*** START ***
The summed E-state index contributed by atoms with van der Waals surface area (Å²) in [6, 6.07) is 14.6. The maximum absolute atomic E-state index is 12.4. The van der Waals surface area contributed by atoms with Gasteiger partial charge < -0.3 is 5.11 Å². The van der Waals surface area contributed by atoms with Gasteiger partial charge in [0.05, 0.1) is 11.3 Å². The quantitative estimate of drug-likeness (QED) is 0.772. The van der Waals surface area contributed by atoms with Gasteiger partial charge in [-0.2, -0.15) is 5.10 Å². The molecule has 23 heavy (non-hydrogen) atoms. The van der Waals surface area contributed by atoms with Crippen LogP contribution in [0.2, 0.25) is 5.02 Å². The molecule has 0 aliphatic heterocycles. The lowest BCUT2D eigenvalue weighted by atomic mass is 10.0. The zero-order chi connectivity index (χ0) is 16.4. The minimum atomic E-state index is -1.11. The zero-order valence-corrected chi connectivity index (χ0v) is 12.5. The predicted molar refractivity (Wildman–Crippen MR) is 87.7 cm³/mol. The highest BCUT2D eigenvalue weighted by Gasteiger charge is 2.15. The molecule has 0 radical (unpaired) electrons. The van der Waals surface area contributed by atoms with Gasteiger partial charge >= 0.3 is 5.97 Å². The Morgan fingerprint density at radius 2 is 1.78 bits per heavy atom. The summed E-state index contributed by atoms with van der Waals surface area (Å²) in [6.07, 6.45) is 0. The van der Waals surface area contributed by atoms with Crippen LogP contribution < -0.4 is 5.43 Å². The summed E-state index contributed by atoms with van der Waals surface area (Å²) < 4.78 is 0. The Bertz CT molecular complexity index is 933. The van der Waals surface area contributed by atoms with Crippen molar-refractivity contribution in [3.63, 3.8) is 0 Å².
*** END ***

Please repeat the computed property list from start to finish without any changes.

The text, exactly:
The summed E-state index contributed by atoms with van der Waals surface area (Å²) in [6, 6.07) is 14.6. The maximum absolute atomic E-state index is 12.4. The van der Waals surface area contributed by atoms with Gasteiger partial charge < -0.3 is 5.11 Å². The van der Waals surface area contributed by atoms with Gasteiger partial charge in [0.05, 0.1) is 11.3 Å². The quantitative estimate of drug-likeness (QED) is 0.772. The van der Waals surface area contributed by atoms with Gasteiger partial charge in [-0.2, -0.15) is 5.10 Å². The molecule has 23 heavy (non-hydrogen) atoms. The van der Waals surface area contributed by atoms with Crippen LogP contribution in [0.2, 0.25) is 5.02 Å². The molecule has 0 aliphatic heterocycles. The lowest BCUT2D eigenvalue weighted by atomic mass is 10.0. The zero-order chi connectivity index (χ0) is 16.4. The minimum atomic E-state index is -1.11. The zero-order valence-corrected chi connectivity index (χ0v) is 12.5. The predicted molar refractivity (Wildman–Crippen MR) is 87.7 cm³/mol. The highest BCUT2D eigenvalue weighted by Gasteiger charge is 2.15. The molecule has 0 radical (unpaired) electrons. The van der Waals surface area contributed by atoms with Gasteiger partial charge >= 0.3 is 5.97 Å². The Morgan fingerprint density at radius 2 is 1.78 bits per heavy atom. The summed E-state index contributed by atoms with van der Waals surface area (Å²) in [6.07, 6.45) is 0. The van der Waals surface area contributed by atoms with Crippen LogP contribution < -0.4 is 5.43 Å². The summed E-state index contributed by atoms with van der Waals surface area (Å²) < 4.78 is 0. The Bertz CT molecular complexity index is 933. The van der Waals surface area contributed by atoms with Crippen molar-refractivity contribution in [3.63, 3.8) is 0 Å².